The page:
Cancer

Source: Cancer Institute of Columbia

For the most part, biotech stocks have been having a great 2015. The iShares Nasdaq Biotech Index (NASDAQ:IBB), for instance, has essentially clobbered the broader markets so far this year:

IBB Chart

Per usual, however, biotech has also produced a number of spectacular losers that have cratered following negative clinical or regulatory news. Avalanche Biotechnologies (NASDAQ:AAVL) and Puma Biotechnology (NASDAQ:PBYI), for example, have both floundered in the first half of 2015:

PBYI Chart

As biotechs can rally at the drop of hat, though, these two stocks may actually be a good place to look for outsized gains going forward. Armed with this insight, let's consider the turnaround prospects for these two companies heading into the back end of the year. 

Avalanche got buried by its midstage gene-therapy trial for wet AMD
Not too long ago, Avalanche saw its shares appreciate nearly 400% from its IPO price of $17. After somewhat disappointing, and certainly confusing, results last month emanating from its closely-watched gene-therapy drug, AVA-101, for wet age-related macular degeneration, the biotech's share price has now fallen almost 70% year to date. 

G

Source: Wikimedia

Avalanche's collapse was triggered by the release of top-line data for AVA-101's midstage trial in wet AMD, where the therapy actually met its primary endpoint of maintaining visual acuity with fewer anti-VEGF injections. 

The funky part is that patients receiving AVA-101 saw their retinas thicken relative to the control group -- a finding that doesn't jibe with the hypothesis that AVA-101 is providing a therapeutic benefit. To top it off, management announced immediately following the top-line data release that the study wasn't powered to examine efficacy, leading to even more confusion among Avalanche's bewildered shareholders.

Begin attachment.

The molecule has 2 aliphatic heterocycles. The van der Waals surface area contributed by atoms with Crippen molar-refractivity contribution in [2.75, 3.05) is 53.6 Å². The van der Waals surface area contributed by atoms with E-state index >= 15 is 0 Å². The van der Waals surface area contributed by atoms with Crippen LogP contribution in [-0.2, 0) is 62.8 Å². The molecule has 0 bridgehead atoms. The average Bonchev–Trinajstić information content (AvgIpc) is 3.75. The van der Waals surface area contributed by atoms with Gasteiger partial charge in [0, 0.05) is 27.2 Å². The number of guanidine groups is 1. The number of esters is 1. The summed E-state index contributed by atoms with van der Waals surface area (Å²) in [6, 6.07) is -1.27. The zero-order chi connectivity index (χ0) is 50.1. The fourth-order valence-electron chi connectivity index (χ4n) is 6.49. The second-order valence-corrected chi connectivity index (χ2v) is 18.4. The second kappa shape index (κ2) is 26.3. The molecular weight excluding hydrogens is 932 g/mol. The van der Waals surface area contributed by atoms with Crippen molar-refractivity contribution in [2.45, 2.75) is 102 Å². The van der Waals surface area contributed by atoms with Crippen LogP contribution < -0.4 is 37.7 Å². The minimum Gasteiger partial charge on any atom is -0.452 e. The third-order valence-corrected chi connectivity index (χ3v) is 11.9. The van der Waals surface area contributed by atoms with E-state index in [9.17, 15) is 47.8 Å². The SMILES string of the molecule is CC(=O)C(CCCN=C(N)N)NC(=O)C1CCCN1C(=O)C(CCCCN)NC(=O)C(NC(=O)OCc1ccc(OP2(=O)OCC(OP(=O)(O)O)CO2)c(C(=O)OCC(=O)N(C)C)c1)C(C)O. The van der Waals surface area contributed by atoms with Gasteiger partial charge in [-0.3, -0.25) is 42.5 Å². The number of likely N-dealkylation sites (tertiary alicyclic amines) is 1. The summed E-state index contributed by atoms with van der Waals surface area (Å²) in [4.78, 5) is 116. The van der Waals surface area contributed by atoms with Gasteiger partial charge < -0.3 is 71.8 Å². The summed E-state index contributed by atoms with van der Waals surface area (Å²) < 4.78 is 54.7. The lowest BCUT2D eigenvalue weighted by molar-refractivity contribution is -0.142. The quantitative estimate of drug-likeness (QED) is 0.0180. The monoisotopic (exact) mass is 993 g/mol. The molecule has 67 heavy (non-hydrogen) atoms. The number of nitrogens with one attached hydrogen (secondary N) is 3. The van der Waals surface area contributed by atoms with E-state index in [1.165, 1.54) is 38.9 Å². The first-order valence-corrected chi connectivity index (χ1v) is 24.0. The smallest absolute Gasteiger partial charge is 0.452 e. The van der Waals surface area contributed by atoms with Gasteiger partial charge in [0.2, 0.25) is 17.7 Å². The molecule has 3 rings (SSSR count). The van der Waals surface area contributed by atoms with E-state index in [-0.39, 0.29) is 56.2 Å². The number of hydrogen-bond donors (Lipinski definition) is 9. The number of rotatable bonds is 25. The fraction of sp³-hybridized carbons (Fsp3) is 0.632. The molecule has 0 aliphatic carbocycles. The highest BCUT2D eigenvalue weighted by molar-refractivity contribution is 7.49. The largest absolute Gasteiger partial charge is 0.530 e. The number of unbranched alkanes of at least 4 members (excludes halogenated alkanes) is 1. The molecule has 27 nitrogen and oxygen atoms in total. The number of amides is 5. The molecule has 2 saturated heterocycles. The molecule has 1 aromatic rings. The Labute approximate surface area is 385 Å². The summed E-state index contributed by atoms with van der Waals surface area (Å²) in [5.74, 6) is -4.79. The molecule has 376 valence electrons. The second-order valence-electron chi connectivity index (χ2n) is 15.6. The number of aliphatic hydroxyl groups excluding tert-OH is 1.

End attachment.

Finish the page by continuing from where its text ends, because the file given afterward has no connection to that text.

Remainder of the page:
Since then, Avalanche has basically maintained radio silence as the lawsuits have piled up and everyone waits for Regeneron's decision on whether to license AVA-101. Avalanche thus looks like a pass, at least until some of the uncertainty about AVA-101 is off the table. 

Worries abound over Puma's experimental breast cancer drug
Throughout much of its history, Puma Biotechnology has been a volatile stock due to the uneven clinical results being generated by its flagship breast cancer drug neratinib (PB272). Puma is testing neratinib in several clinical trials as a neoadjuvant therapy for patients with HER2+ breast cancer, as well as a treatment for patients with metastatic HER2+ breast cancer:

Puma

Source: Puma

The stock's recent nosedive began last May after the company presented neratinib's latest clinical data in the extended adjuvant setting for HER2+ breast cancer patients at the American Society of Clinical Oncology meeting in Chicago.

Basically, neratinib only slightly edged out the placebo by 2.3% in terms of improving disease-free survival, while also inducing severe diarrhea in around 40% of patients. Even after using anti-diarrhea medications, investigators reported that about 17% of patients still experienced severe bouts of diarrhea when taking neratinib.

All told, Puma is developing neratinib across a wide variety of indications, but it also hasn't exactly blown the doors off when it comes to showing a clear-cut clinical benefit relative to its risks. That's why this stock could continue to fall like a knife in the near term.   

Are either of these former stars worth the risk?
While it wouldn't be surprising if both Avalanche and Puma ended the year on a high note, there are simply too many other biotechs out there with far less risk right now. So, it might worthwhile to keep an eye on these former high fliers in case something changes, but they're probably best left out of your portfolio for the time being.

 

George Budwell has no position in any stocks mentioned. The Motley Fool has no position in any of the stocks mentioned. Try any of our Foolish newsletter services free for 30 days. We Fools may not all hold the same opinions, but we all believe that considering a diverse range of insights makes us better investors. The Motley Fool has a disclosure policy.